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article imageAI software learns to write its own code

By James Walker     Feb 14, 2017 in Technology
An artificial intelligence has successfully learned how to write and rewrite its own code, opening the door to more advanced robots and automation in the future. It could enable AI to understand new environments and adapt to different tasks more quickly.
Boston-based AI startup Gamalon is launching two new products based on the innovative technology, MIT's Technology Review reported today. The company has developed a technique that gives artificial intelligence the ability to write code. It uses a predictive model that's based on probability to work out facts relating to data it's supplied with.
The information it gleans from the first stage is then used to create a more optimised version of the model. This powers future runs of the program, enabling more facts to be determined the next time around. The result is an efficient and effective self-learning procedure that lets the AI develop new skills on-the-fly.
In practice, a first run of the algorithm could determine that cats are likely to have ears, whiskers and tales. By studying further examples, the AI could then work out more about cats, without being provided direct data about the animals.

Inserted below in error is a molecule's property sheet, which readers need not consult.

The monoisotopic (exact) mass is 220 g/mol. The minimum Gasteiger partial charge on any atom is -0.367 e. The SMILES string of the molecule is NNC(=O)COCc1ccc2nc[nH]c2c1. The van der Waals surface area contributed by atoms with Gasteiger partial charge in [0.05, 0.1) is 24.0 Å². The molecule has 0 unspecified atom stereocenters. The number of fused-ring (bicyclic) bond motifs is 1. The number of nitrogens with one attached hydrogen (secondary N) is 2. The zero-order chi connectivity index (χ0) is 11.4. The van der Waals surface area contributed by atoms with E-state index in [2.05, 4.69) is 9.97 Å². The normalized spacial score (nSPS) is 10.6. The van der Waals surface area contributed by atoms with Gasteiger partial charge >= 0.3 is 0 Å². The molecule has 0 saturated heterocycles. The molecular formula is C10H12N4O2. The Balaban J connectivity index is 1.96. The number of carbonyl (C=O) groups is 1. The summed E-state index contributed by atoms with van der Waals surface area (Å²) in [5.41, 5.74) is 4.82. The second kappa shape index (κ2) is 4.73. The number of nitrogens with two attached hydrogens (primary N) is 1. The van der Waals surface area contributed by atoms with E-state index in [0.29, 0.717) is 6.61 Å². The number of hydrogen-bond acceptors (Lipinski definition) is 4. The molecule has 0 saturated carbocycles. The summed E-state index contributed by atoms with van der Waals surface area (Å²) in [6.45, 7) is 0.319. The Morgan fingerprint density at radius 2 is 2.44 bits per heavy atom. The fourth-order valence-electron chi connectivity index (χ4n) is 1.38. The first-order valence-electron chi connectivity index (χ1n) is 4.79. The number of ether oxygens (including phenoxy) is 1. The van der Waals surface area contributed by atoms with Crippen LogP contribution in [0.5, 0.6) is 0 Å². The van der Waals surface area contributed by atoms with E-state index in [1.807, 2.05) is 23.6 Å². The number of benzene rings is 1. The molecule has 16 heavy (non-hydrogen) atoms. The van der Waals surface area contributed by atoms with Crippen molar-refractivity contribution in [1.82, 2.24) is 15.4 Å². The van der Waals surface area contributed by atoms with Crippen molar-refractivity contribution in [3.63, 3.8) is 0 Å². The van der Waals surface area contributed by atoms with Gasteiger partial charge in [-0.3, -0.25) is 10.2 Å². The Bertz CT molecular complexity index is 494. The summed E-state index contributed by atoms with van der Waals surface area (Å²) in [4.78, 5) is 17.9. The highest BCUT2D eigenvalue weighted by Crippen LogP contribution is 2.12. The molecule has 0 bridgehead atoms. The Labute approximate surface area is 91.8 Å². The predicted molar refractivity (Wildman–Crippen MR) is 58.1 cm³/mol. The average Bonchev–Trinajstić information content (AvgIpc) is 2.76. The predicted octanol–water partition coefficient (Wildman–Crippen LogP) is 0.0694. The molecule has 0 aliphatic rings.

In essence, the system is built on a chain of algorithms. Each algorithm requires less data than the one before it. It is capable of creating a successor that's even more succinct.
Gamalon has already applied its technology to a drawing app that can work out what the user's trying to sketch. In much the same way as a spectator gradually realises what you're drawing, the app comes to recognise meaning in the way you position objects. Adding two dots and a curved line to a circle will make it think of a face. A triangle on top of a square could be a house.
The technique has been studied before but this is its first mainstream use. While potentially very powerful, it's also extremely demanding. Traditionally, it has required multiple processors to run in parallel for days. The difficulty comes from having to consider so many possibilities and then determine the most probable result.
In the example above, the cat could have ears, whiskers and a tale, any two of the three or just a single one. Even this simplistic scenario has at least seven potential outcomes.
Despite the challenges of working with such a complex technique, Gamalon is optimistic that probabilistic programming will have a significant impact on next-generation consumer tech. Automated vehicles could use the system to recognise new obstacles as they approach, giving them more scope to respond safely. On the desktop, next-generation digital assistants could work out your interests in minutes without requiring training, making technology work better for you.
For now, the technology remains limited to commercial cloud applications, requiring hefty processing power to run efficiently. That's not to say there's no products using it though – Gamalon already offers Structure, capable of extracting raw text from product descriptions, and Match, a utility for categorising products in a retail inventory.
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